The coronavirus pandemic has re-opened the question of the common good for liberal societies that generally prefer to ignore it. This represents an opportunity for Catholic thinkers, since the Aristotelian tradition is the only corner of the contemporary scene where the idea of the common good remains vibrantly alive. But getting rapidly up to speed on such a complex idea is no easy task.

The coronavirus pandemic has re-opened the question of the common good for liberal societies that generally prefer to ignore it. This represents an opportunity for Catholic thinkers, since the Aristotelian tradition is the only corner of the contemporary scene where the idea of the common good remains vibrantly alive.


To make matters worse, some of the main sources of twentieth-century Catholic thought on the common good set us down an unnecessarily circuitous path. The common good is primarily a practical idea; but if our starting point is too practical—as it is in many magisterial teaching documents—we are apt to miss the challenge that the common good poses to the modern political imagination. On the other hand, a starting point that is too metaphysical will fail to engage the real questions of common life.

Aristotle remarked that the beginning is “half of the whole.” Where then should we begin thinking about the common good? We should begin where he himself begins: from the (philosophically clarified) standpoint of thoughtful persons, who are trying to understand how to act together.

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On the Ground

The most prominent example of an inauspicious start is the formulation found in the Second Vatican Council’s Gaudium et Spes, paragraph 26, where the common good is said to be “the sum of those conditions of social life which allow social groups and their individual members relatively thorough and ready access to their own fulfillment.” Since its promulgation in 1965, any number of magisterial documents have confidently referred back to this text as the best definition (or handy summary, or at least starting point for investigation) of the common good.

It is, alas, none of these things. Russell Hittinger, whose knowledge of the matter is second to none, regards the Gaudium et Spes definition as an equivocation, if not an outright mistake. Though the “sum of conditions” approach has its defenders, the tensions with the longer tradition are hard to deny. No less an authority than St. Augustine writes that “God is the common good of them all.” Whatever God may be, pace Hegel, he is not a sum of social conditions. Furthermore, the common good is traditionally conceived not as a “sum” or aggregate but as the good of a whole, and also as valued in itself rather than as a “condition” of some further good.

It is certainly possible, with the application of real interpretive effort, to harmonize Gaudium et Spes with traditional conceptions of the common good, if we recognize that it gives an application of the term for the context of the modern state, not a philosophical definition. I’m all for exercising our hermeneutical muscles, but that’s not the way to begin considering a topic. Moreover, the “sum of social conditions” approach gives almost no hint of the profound grammar of human affairs that stands behind the concept of the common good, and that is its most valuable contribution to the vocabulary of politics. Since you have to be fluent in the discourse of the common good to see what is really meant in GS 26, it is not a good place from which to begin learning the language.

In the Stars

The other noteworthy case of an unhelpful point of departure is the debate kicked off by Charles De Koninck’s 1943 booklet On the Primacy of the Common Good: Against the Personalists. For Catholic thinkers interested in a rigorous understanding of the common good, this debate is often a first port of call, as we see in Chad Pecknold’s recent post at First Things and in work by Michael Hannon, D. C. Schindler, or Thomas Osborne. There are at least two reasons for its continuing appeal. First, the debate is on topic: it is actually focused on the concept of the common good, which is a surprisingly rare thing in the long tradition. Secondly, the De-Koninck-Eschmann-Maritain debate, summarized here at Public Discourse by Brad Lewis and Joe Capizzi, was the main way for English speakers to gain access to the rich interwar conversation on the common good, which was otherwise conducted in French, German, and Latin.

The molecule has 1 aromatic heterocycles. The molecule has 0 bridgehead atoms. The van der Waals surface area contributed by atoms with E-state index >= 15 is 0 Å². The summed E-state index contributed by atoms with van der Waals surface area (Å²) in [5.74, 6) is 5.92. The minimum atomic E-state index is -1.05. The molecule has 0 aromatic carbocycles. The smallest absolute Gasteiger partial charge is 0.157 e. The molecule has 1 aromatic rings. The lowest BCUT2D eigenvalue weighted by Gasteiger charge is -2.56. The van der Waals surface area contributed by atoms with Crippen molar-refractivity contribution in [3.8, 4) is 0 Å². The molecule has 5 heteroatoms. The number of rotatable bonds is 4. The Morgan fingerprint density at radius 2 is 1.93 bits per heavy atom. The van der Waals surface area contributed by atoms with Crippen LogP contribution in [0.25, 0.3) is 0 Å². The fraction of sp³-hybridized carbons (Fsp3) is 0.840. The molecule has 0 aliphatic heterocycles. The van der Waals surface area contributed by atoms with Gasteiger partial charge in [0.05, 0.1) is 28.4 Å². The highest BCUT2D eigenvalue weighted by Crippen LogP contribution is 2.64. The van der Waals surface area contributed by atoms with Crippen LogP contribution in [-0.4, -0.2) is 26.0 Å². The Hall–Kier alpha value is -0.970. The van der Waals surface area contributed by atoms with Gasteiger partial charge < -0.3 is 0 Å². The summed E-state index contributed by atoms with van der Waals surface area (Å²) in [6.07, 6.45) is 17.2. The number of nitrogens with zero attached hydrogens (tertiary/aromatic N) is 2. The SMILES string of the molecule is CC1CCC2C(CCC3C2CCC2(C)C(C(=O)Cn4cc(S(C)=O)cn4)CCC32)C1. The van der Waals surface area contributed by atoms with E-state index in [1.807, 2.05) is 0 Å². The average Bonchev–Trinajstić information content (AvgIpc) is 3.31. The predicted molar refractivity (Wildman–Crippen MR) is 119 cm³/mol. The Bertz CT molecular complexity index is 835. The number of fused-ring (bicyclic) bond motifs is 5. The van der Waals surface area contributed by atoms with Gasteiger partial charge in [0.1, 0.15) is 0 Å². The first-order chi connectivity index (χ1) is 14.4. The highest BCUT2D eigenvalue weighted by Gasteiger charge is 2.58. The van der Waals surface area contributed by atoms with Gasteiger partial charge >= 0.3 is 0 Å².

If Gaudium et Spes is a poor place to begin because it is too practical, this intra-Thomistic dispute is too metaphysical. It is as if a bridge-builder asked me a question about the carrying weight of an I-beam, and I replied, “Well, let me tell you about quantum mechanics. . . .” Most commentators agree that De Koninck won the debate, in that he articulated the traditional claim that participated (i.e. common) goods are constitutive of human flourishing, and not merely instrumental to it. Using an abstract Thomistic jargon that recurs often to angels, the beatific vision, and the order of the cosmos, De Koninck universalizes a familiar fact: as the common good of the school defines the good of teachers, or the good of the polity that of citizens, so in general the common good defines the good of persons.

Unfortunately, this metaphysical thesis about the primacy of the common good does not much illuminate the tangible common goods in my own life (e.g. of family, parish, workplace, or polity), nor even whether I should prioritize them. All the human communities we face are partial. Thomas Aquinas writes that “man is not ordained to the body politic, according to all that he is and has,” and the same could be said of any other human association. De Koninck himself notes that the common good of a given community “is the good of [rational beings] only insofar as the latter are members of the society.” The real question is, then, just how far am I a member of the United States, or St. Matthew’s parish, or the business where I work, or even my family?

There is only one form of community that actually encompasses all the various facets of my flourishing, which demands and deserves my unqualified moral allegiance, and so always has primacy for me: the common good of the whole universe as ordered by God. Needless to say, it is very hard to know in detail what its flourishing may require, at least by comparison with my soccer team. Still, on occasion “The Common Good” in this grand, capital-letter sense may require me to set aside my concern for any of the human communities of which I am a member, as Antigone did when she insisted upon burying her brother. As Alasdair MacIntyre puts it, “each individual as an independent practical reasoner has to answer the question of what place it is best that each of those goods should have in her or his life.” Sometimes it is not possible to be both a good citizen and a good man.